On TV and in the media, people with bipolar disorder are often depicted as dangerous. Here’s what science says about violence and bipolar disorder.

Stigma around mental health conditions still persists, especially when it comes to the concept of violence.

In fact, a U.S. survey shows that up to 75% of the general population thinks that people with mental illness are violent.

The truth is that although there’s a link between bipolar disorder and an increased risk for aggression, the vast majority of people with bipolar disorder are not dangerous. In fact, people with mental health conditions are more likely to be the victims of other people’s violent actions.

The vast majority of people with severe mental health conditions, such as bipolar disorder, are not violent. However, there’s a moderate link between violence and bipolar disorder.

Still, the association is complex and isn’t necessarily a direct link.

Research from 2015 and 2018 suggests that when people with bipolar disorder do engage in violence, there are often other factors at play besides the illness itself, such as substance use, a recent suicide attempt, or a learning disability.

Overall, aggressive behavior is more likely to occur during manic, mixed mood, or psychotic states.

One study in people with bipolar disorder suggests that people with current psychosis had significantly higher total aggression scores, hostility, and anger than those without current psychosis.

Another 12-month inpatient study found that of 151 people with bipolar I disorder, a total of 11.92% (18 participants) experienced any form of aggression — this included verbal aggression or aggression against self, objects, or others.

Most of the aggression was verbal (9.27% or 14 participants). Only 1.32% (2 in 151 people) acted in a physically aggressive way toward others.

Most of the aggression took place during the active stages of bipolar disorder. Only 2.64% of the participants displayed signs of aggression during euthymia (a “normal” or tranquil mood — neither manic or depressed). This number is close to that of the general population.

Personality disorders and alcohol use were the primary risk factors for irritability in people with bipolar disorder. Drug use was linked to both irritability and aggressive behaviors directed toward others or objects.

Participants who regularly had mental health treatment visits showed significantly less aggressive behaviors than those who had treatment visits less frequently.

Overall, the study findings show that a large majority of people with symptoms of agitation or irritability don’t take any violent action. The few aggressive episodes were primarily carried out during the active phases of bipolar disorder and were mostly linked to alcohol or drug use.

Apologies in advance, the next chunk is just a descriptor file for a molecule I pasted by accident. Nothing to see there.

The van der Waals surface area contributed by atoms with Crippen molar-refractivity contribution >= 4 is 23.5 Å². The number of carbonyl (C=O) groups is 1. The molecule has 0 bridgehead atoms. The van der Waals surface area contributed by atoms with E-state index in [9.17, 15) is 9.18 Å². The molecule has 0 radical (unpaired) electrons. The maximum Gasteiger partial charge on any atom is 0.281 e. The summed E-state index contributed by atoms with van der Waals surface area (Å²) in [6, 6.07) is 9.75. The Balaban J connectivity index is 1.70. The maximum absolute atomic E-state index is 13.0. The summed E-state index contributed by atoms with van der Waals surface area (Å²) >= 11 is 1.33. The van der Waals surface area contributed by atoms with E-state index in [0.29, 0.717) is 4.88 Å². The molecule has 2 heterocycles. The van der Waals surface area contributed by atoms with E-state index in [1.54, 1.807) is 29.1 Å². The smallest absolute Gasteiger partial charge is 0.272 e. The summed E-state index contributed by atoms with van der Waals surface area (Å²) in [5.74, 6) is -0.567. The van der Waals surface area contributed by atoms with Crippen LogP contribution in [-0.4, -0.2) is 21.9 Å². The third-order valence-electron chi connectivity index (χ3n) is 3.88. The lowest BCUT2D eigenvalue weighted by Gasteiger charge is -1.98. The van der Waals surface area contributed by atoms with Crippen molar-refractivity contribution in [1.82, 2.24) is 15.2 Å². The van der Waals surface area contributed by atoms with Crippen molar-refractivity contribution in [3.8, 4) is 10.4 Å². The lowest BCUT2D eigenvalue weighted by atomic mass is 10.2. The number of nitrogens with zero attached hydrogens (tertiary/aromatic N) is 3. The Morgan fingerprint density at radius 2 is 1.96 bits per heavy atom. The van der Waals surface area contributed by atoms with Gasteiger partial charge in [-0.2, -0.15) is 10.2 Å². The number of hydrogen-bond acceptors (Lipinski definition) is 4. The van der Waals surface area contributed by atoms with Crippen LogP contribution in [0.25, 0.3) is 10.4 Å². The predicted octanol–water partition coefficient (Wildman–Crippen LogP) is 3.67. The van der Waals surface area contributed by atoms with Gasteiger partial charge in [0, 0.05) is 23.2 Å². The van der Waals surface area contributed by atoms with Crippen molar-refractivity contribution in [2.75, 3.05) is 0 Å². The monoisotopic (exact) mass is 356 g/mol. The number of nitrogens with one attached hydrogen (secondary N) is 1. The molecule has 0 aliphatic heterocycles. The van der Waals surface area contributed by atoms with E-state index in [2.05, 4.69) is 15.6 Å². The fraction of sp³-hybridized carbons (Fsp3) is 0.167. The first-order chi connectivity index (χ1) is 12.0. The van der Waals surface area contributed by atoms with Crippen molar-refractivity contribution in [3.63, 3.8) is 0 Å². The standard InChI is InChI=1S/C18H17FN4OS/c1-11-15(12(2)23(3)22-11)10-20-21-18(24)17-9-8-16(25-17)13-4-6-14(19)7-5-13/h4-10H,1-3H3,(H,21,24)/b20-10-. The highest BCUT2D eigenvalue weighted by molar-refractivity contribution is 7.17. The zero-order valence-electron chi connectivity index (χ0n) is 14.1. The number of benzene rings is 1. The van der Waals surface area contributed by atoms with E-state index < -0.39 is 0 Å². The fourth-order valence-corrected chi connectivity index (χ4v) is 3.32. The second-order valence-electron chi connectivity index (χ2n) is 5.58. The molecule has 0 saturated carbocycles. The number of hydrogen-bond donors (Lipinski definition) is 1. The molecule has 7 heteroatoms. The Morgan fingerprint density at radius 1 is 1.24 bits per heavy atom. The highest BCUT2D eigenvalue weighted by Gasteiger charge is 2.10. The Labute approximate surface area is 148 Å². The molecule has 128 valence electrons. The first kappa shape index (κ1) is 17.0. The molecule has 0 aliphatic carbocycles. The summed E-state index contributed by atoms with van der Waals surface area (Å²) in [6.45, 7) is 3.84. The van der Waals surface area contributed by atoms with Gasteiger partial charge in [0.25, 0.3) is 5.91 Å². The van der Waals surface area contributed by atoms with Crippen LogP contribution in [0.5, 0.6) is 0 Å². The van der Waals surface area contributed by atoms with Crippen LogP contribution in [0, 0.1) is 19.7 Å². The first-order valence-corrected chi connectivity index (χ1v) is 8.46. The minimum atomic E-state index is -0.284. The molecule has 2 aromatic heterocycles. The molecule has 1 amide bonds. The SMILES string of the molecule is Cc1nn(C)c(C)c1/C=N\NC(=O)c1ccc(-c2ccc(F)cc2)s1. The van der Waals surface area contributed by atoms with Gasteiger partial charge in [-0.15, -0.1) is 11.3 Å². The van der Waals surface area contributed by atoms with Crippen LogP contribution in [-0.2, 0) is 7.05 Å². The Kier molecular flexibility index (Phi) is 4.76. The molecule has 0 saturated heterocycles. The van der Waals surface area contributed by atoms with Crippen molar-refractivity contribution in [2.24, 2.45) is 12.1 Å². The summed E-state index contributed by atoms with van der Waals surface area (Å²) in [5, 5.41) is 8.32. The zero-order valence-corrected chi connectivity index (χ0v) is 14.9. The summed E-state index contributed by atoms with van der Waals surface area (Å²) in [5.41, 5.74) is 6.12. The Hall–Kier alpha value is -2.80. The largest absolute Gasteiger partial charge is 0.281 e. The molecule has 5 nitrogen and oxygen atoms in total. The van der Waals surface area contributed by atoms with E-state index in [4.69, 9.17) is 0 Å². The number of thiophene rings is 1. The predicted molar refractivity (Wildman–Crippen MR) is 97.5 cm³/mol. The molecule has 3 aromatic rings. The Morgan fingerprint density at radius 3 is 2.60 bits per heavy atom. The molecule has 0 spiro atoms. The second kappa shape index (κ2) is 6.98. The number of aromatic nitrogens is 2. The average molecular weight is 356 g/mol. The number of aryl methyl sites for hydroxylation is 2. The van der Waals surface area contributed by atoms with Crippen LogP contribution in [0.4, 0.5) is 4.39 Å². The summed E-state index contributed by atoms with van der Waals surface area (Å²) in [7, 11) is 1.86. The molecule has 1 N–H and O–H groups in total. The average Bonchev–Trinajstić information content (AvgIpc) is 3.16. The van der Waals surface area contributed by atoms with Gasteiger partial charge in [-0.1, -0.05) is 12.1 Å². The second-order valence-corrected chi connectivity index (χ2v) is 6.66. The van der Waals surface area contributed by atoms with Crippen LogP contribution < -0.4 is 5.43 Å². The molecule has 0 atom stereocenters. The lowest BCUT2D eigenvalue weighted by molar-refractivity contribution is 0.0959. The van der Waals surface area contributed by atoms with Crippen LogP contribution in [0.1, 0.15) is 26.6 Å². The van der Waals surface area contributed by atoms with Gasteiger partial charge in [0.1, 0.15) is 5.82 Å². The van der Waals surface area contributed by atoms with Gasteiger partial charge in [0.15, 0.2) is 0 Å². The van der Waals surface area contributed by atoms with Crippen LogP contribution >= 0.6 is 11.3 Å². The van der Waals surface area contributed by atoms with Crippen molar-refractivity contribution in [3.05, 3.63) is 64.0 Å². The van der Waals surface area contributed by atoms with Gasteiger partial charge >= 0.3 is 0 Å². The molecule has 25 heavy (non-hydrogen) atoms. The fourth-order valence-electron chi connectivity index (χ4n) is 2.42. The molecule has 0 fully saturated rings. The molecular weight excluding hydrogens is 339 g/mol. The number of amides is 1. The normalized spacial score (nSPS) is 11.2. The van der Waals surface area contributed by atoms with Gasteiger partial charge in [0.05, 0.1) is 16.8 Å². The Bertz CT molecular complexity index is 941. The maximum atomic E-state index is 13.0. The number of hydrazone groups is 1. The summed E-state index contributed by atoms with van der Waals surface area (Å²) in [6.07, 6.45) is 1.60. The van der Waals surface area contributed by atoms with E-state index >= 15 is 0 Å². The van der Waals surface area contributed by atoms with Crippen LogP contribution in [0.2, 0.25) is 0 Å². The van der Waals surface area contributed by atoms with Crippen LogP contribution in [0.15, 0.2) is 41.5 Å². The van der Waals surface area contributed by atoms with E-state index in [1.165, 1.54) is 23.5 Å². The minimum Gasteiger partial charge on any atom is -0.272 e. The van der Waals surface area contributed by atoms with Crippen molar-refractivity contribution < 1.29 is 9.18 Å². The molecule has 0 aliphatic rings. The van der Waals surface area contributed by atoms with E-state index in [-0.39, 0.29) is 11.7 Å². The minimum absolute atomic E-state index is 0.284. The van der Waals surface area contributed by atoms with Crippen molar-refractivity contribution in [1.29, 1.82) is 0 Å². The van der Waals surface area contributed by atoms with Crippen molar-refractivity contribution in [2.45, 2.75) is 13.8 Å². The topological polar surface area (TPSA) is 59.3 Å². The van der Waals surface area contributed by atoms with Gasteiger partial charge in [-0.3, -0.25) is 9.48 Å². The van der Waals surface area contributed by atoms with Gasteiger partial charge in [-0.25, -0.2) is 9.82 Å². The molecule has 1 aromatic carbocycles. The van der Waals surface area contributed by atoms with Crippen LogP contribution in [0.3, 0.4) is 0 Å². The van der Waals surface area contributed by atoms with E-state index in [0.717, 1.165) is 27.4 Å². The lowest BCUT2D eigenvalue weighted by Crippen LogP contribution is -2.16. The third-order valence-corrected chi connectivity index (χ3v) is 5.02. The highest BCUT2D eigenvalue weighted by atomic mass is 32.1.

The researchers believe their findings can be helpful in reducing the stigma of having a mental health diagnosis.

Childhood trauma is a contributing factor for symptoms of aggression in people with bipolar disorder. However, the association is complex and involves several factors.

Overall, childhood trauma is reported at a much higher rate among people with bipolar disorder, compared with the general population.

In particular, aggression in bipolar disorder is significantly linked to:

Research also suggests that childhood trauma is linked to more severe symptoms in bipolar disorder, including:

  • earlier age of onset
  • an increased risk for at least one suicide attempt
  • rapid cycling
  • more mood episodes
  • a higher occurrence of substance use

Talk therapy (aka psychotherapy) is a good way to learn how to manage difficult emotions, including anger and irritability.

One of the most popular forms of psychotherapy is cognitive behavioral therapy (CBT). This type of therapy targets negative or distorted thought processes. It also helps you recognize how your emotions and thoughts influence your actions.

Research in 2017 suggests that CBT can lower the risk of relapse in bipolar disorder and improve depressive symptoms, mania severity, and social functioning.

You may also want to consider dialectic behavioral therapy (DBT). This type of therapy gives people the skills to manage difficult emotions and better handle relationship conflicts.

A pilot study in 2013 found that DBT improved emotional control, increased mindful awareness, and reduced depressive symptoms in adults with bipolar disorder.

Likely influenced by TV shows, movies, and the media, many people believe that people with bipolar disorder are dangerous. Yet, statistics and research indicate that the vast majority of people with this condition aren’t violent.

Some people with the condition may show more signs of aggression, but various factors often play a role in this, like alcohol or substance use.

Plus, oftentimes these people direct anger and aggression toward themselves or objects rather than other people.

If you or a loved one has difficulties with anger or aggression in bipolar disorder, you can reach out for professional help. Many types of therapy and anger management classes can help you manage difficult emotions.

Also consider joining an online or local support group for people with bipolar disorder or their families. The following sites may be a good starting point:

To help someone who may be considering self-harm or suicide

  • Ask if they’re considering hurting themselves or others.
  • Keep them safe by reducing or removing access to lethal items or places.
  • Be there. Listen. Acknowledge their pain and feelings.
  • Encourage them to reach out. They can call the Suicide Prevention Lifeline at 800-273-8255 or text “HOME” to the Crisis Text Line at 741741.
  • Not in the United States? Find a helpline in your country with Befrienders Worldwide.
  • If it’s an emergency, call or visit your local emergency room or psychiatric care center to speak with a mental health professional.
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